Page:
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Enhancement of the performance of wireless sensor networks using the multihop multiantenna power beacon path selection method in intelligent structures

  • Ahmed Hammad ,

    Roles Data curation, Formal analysis, Funding acquisition, Investigation, Software, Supervision, Visualization, Writing – original draft, Writing – review & editing

    Affiliation Department of Electronics and Communications Engineering, Mansoura University, Mansoura, Egypt

  • M. A. Mohamed,

    Roles Conceptualization, Data curation, Formal analysis, Methodology, Project administration, Resources, Validation, Visualization

    Affiliation Department of Electronics and Communications Engineering, Mansoura University, Mansoura, Egypt

  • Heba M. Abdel-Atty

    Roles Conceptualization, Data curation, Funding acquisition, Methodology, Supervision, Validation, Writing – original draft, Writing – review & editing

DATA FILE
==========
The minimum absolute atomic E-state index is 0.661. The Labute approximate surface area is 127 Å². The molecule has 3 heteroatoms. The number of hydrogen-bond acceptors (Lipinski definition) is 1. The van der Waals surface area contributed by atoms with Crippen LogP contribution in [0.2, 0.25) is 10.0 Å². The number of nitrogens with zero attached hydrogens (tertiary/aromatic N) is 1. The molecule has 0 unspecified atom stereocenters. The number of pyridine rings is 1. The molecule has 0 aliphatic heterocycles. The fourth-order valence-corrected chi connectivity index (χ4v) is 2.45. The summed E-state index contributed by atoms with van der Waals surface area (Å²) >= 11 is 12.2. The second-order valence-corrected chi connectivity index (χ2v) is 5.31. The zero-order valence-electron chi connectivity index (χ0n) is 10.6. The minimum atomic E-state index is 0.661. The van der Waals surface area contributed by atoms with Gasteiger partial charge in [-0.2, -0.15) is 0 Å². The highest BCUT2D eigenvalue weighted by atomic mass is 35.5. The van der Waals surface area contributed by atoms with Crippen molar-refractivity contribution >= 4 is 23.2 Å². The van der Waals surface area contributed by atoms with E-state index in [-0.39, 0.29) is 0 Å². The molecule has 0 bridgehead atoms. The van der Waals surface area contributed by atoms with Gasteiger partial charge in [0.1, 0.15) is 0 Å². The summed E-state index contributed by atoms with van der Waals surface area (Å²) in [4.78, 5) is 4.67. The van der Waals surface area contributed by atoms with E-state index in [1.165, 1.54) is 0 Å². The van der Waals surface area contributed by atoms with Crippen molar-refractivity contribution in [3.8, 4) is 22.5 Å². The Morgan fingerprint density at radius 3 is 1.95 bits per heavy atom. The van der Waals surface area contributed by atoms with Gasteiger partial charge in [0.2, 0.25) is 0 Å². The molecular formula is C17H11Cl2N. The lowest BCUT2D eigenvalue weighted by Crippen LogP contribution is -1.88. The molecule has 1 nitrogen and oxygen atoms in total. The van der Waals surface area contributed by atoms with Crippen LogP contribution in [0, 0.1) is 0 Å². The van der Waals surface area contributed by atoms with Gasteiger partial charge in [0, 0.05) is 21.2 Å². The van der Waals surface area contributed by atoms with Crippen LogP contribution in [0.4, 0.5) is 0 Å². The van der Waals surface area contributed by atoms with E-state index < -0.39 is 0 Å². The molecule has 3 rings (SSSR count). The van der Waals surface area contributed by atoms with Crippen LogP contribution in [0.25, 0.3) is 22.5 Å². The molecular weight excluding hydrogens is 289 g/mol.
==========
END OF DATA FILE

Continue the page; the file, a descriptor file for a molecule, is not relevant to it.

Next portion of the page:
Affiliation Department of Electrical Engineering, Port Said University, Port Said, Egypt


Sensor nodes are the building blocks of wireless sensor networks (WSNs), which may gather, analyze, and transmit various types of information to a certain destination. Data collection and transmission to the destination are the main responsibilities of sensor nodes at specified time intervals. However, one of the biggest issues with WSNs is the creation of energy-efficient wireless network algorithms. In this paper, a multi-hop multi-antenna power beacon path selection (MMPS) protocol is proposed. The proposed approach consists of a source, a destination, relays, power beacons generating radio frequency (RF) signals for energy harvesting, and eavesdroppers. We used physical layer security associated with energy harvesting to protect data from eavesdroppers without requiring higher layer data encryption and enhance the energy consumption of wireless networks. The signal’s broadcast strength must be high enough to allow for energy harvesting while being low enough to prevent eavesdropping. The process continues until the data reaches the destination. Comparing the performance of MMPS with those of conventional methods, MMPS enhanced the wireless network outage probability (OP) up to 99.7%, life time, energy consumption, protection from eavesdroppers, and more resistant to hardware impairments which increased the immunity up to 95%.